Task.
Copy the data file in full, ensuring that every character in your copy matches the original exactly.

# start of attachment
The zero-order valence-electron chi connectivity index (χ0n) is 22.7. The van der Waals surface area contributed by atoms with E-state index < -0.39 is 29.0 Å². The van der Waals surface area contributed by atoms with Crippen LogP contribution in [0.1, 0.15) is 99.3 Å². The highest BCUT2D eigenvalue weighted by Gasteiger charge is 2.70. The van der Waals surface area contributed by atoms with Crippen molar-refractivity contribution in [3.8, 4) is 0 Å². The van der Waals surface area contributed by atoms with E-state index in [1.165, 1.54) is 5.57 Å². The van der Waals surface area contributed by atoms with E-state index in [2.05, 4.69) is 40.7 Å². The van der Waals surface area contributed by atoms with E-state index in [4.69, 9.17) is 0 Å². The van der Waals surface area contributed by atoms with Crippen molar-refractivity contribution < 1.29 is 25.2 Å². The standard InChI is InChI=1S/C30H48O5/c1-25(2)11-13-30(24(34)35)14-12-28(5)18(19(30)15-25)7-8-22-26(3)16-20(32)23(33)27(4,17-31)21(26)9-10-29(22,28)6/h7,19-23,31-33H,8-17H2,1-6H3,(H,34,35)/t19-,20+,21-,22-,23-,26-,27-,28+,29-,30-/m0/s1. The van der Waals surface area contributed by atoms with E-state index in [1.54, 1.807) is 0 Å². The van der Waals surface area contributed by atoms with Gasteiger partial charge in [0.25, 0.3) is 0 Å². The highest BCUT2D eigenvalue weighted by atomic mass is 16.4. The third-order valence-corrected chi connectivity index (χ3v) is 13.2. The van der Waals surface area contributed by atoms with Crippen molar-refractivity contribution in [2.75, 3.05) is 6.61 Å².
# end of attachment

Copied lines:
The zero-order valence-electron chi connectivity index (χ0n) is 22.7. The van der Waals surface area contributed by atoms with E-state index < -0.39 is 29.0 Å². The van der Waals surface area contributed by atoms with Crippen LogP contribution in [0.1, 0.15) is 99.3 Å². The highest BCUT2D eigenvalue weighted by Gasteiger charge is 2.70. The van der Waals surface area contributed by atoms with Crippen molar-refractivity contribution in [3.8, 4) is 0 Å². The van der Waals surface area contributed by atoms with E-state index in [1.165, 1.54) is 5.57 Å². The van der Waals surface area contributed by atoms with E-state index in [2.05, 4.69) is 40.7 Å². The van der Waals surface area contributed by atoms with E-state index in [4.69, 9.17) is 0 Å². The van der Waals surface area contributed by atoms with Crippen molar-refractivity contribution < 1.29 is 25.2 Å². The standard InChI is InChI=1S/C30H48O5/c1-25(2)11-13-30(24(34)35)14-12-28(5)18(19(30)15-25)7-8-22-26(3)16-20(32)23(33)27(4,17-31)21(26)9-10-29(22,28)6/h7,19-23,31-33H,8-17H2,1-6H3,(H,34,35)/t19-,20+,21-,22-,23-,26-,27-,28+,29-,30-/m0/s1. The van der Waals surface area contributed by atoms with E-state index in [1.54, 1.807) is 0 Å². The van der Waals surface area contributed by atoms with Gasteiger partial charge in [0.25, 0.3) is 0 Å². The highest BCUT2D eigenvalue weighted by atomic mass is 16.4. The third-order valence-corrected chi connectivity index (χ3v) is 13.2. The van der Waals surface area contributed by atoms with Crippen molar-refractivity contribution in [2.75, 3.05) is 6.61 Å².